By Amber Goodhand,
Legal threats from Kim Kardashian were more than her self-professed former publicist could handle, leading him to post suicidal messages online Wednesday night, RadarOnline.com has exclusively learned.
Florida-based publicist Jonathan Jaxson claimed to have repped Kim in the past and after she filed for divorce from Kris Humphries, Jaxson went on a media tour alleging the marriage was a sham and that Kim’s engagement ring was actually one she already owned and had worn in the past.
Kim fired back by hiring a top Hollywood attorney to file a lawsuit against him, saying Jaxson signed a confidentiality agreement that barred him from talking about her — which Jaxson says he never signed.
“These chest pains worry me…all as I sit here looking at a bottle of round objects. It is too much anymore and tonight I was bullied!” Jaxson wrote on his Twitter account last night.
“I feel like going to a better place then [sic] here on Earth right now. One is trying to destroy my life and I won’t ever win.
“Suicide I would never promote, but it is me against money and elite and I will never ever ever win… This is no hacker…It is me.”
Jaxson also posted a YouTube video of himself crying and discussing how he could no longer fight Kim after her attempts to muzzle him.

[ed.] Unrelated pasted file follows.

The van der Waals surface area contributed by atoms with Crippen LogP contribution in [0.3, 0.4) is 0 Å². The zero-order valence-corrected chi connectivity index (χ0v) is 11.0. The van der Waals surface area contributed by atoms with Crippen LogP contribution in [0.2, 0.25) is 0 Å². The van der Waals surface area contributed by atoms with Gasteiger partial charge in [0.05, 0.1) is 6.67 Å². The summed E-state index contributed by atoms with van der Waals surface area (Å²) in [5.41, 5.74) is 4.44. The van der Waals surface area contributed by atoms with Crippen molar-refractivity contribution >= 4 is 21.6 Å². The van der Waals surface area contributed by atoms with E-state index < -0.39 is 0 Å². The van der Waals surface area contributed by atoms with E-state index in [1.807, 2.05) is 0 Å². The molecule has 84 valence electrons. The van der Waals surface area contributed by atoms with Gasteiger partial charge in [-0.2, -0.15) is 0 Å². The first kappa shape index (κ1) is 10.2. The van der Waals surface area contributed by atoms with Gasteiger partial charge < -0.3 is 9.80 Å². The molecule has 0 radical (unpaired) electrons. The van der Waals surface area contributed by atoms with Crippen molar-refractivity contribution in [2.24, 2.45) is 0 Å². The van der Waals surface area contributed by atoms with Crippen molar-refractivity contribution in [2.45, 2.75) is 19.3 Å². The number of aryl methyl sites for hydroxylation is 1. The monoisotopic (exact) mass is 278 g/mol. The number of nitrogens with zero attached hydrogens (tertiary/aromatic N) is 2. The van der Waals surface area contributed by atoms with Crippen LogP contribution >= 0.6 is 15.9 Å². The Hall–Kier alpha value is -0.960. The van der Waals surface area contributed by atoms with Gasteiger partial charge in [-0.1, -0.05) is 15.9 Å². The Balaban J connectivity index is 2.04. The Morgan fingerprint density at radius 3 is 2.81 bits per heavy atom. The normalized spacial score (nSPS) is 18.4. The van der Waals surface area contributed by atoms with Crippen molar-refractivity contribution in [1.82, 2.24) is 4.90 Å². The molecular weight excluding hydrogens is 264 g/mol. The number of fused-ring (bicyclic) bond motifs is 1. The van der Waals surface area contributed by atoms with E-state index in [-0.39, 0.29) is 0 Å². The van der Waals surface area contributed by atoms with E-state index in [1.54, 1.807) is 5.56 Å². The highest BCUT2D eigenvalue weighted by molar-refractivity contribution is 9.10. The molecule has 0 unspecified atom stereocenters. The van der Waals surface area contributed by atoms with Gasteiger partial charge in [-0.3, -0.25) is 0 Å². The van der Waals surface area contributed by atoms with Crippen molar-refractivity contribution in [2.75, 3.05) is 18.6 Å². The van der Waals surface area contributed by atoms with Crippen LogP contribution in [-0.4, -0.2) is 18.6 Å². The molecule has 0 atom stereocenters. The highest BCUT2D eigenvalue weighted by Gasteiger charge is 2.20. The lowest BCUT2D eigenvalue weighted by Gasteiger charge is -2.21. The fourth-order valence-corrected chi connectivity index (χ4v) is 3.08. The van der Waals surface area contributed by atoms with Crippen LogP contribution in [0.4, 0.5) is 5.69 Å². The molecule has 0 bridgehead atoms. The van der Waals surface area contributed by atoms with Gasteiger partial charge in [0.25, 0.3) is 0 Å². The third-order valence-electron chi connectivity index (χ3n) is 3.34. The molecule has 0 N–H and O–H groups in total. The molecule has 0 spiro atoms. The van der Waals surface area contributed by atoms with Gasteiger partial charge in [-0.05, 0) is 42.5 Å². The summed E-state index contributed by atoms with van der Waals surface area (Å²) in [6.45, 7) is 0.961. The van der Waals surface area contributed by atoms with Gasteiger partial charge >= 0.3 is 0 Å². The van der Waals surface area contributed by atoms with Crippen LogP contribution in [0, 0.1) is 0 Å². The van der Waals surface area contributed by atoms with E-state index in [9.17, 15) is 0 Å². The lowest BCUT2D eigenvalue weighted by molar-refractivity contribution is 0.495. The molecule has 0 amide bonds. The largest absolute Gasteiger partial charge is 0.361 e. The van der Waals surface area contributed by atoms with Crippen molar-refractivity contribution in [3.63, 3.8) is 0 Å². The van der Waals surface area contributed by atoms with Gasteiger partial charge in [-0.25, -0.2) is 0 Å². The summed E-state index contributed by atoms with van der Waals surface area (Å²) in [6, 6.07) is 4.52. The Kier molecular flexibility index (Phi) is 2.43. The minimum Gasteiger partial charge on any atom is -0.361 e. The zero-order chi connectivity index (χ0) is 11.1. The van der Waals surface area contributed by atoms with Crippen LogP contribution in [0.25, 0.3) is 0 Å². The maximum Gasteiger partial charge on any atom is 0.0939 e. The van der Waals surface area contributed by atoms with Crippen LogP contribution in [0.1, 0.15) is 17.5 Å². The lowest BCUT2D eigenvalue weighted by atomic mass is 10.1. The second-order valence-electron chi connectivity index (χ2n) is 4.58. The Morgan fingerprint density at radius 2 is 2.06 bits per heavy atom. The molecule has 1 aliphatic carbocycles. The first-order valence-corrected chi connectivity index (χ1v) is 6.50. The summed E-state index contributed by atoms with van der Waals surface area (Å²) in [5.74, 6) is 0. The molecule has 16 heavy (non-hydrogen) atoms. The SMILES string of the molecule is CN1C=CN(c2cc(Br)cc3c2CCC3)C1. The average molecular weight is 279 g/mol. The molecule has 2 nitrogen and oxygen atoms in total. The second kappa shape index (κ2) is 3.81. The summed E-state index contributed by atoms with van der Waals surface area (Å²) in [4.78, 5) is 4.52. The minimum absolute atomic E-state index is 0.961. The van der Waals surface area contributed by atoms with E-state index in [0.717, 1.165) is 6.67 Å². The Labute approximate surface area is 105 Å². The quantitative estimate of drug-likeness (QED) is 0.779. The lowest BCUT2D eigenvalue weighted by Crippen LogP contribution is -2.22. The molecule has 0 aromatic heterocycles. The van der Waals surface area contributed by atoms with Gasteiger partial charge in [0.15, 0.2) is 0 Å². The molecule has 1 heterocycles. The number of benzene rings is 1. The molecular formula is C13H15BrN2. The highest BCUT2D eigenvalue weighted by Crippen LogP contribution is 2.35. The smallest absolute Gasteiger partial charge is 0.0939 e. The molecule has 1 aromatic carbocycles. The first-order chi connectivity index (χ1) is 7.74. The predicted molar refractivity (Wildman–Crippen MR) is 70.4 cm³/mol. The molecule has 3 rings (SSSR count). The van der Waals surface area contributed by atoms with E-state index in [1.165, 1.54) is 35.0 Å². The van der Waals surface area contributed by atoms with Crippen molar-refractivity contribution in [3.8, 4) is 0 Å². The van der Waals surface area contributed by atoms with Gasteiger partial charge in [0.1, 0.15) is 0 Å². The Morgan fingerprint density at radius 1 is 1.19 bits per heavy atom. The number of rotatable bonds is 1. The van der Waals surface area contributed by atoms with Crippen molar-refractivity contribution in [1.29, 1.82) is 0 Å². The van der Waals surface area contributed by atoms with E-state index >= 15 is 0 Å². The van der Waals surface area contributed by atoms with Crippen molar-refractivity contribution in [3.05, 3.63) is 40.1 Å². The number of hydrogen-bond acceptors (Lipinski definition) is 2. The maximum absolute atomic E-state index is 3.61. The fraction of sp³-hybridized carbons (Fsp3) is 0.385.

His Twitter account and YouTube account have since been deleted — but RadarOnline.com has screen grabs of the suicidal thoughts he tweeted.
“Hey everyone. This is Jons BF and I just am getting here. He left all this up. Medical personal [sic] are here and are taking him now. Thank you,” a friend posted on his Twitter account after paramedics supposedly turned up at Jaxson’s home.
“Thank you for getting the police to his house. It was because of you they said. So thank you! I must go now to the hospital.”
RadarOnline.com has been unable to confirm with authorities yet whether or not Jaxson was involved in a legitimate suicide attempt.
Readers seeking support and information about suicide prevention can contact the National Suicide Prevention Lifeline on 1-800-273-TALK (8255).